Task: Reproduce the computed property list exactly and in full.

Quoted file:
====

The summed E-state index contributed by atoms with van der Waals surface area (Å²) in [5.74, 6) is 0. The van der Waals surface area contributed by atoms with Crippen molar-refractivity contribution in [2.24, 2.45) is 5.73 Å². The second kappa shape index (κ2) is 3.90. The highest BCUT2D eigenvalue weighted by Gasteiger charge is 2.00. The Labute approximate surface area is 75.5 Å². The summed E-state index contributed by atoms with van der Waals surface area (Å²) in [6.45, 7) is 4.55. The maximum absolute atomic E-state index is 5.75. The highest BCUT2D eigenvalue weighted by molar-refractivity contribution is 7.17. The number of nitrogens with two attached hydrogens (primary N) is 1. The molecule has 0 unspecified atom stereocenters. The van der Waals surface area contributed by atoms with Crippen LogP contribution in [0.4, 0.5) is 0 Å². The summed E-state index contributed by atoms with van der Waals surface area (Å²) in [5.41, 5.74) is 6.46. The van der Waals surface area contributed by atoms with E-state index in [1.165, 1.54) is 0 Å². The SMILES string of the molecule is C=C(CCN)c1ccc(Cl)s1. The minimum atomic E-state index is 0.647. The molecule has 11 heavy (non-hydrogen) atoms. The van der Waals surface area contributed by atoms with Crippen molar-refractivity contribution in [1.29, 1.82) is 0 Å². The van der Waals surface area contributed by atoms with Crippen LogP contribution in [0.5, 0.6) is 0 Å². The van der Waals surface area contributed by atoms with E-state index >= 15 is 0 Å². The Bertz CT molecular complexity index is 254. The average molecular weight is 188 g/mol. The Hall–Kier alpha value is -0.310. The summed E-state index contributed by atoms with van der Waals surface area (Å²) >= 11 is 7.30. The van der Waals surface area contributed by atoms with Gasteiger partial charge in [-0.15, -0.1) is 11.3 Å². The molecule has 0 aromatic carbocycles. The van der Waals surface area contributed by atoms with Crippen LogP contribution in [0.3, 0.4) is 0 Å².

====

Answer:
The summed E-state index contributed by atoms with van der Waals surface area (Å²) in [5.74, 6) is 0. The van der Waals surface area contributed by atoms with Crippen molar-refractivity contribution in [2.24, 2.45) is 5.73 Å². The second kappa shape index (κ2) is 3.90. The highest BCUT2D eigenvalue weighted by Gasteiger charge is 2.00. The Labute approximate surface area is 75.5 Å². The summed E-state index contributed by atoms with van der Waals surface area (Å²) in [6.45, 7) is 4.55. The maximum absolute atomic E-state index is 5.75. The highest BCUT2D eigenvalue weighted by molar-refractivity contribution is 7.17. The number of nitrogens with two attached hydrogens (primary N) is 1. The molecule has 0 unspecified atom stereocenters. The van der Waals surface area contributed by atoms with Crippen LogP contribution in [0.4, 0.5) is 0 Å². The summed E-state index contributed by atoms with van der Waals surface area (Å²) in [5.41, 5.74) is 6.46. The van der Waals surface area contributed by atoms with E-state index in [1.165, 1.54) is 0 Å². The SMILES string of the molecule is C=C(CCN)c1ccc(Cl)s1. The minimum atomic E-state index is 0.647. The molecule has 11 heavy (non-hydrogen) atoms. The van der Waals surface area contributed by atoms with Crippen molar-refractivity contribution in [1.29, 1.82) is 0 Å². The van der Waals surface area contributed by atoms with Crippen LogP contribution in [0.5, 0.6) is 0 Å². The van der Waals surface area contributed by atoms with E-state index >= 15 is 0 Å². The Bertz CT molecular complexity index is 254. The average molecular weight is 188 g/mol. The Hall–Kier alpha value is -0.310. The summed E-state index contributed by atoms with van der Waals surface area (Å²) >= 11 is 7.30. The van der Waals surface area contributed by atoms with Gasteiger partial charge in [-0.15, -0.1) is 11.3 Å². The molecule has 0 aromatic carbocycles. The van der Waals surface area contributed by atoms with Crippen LogP contribution in [0.3, 0.4) is 0 Å².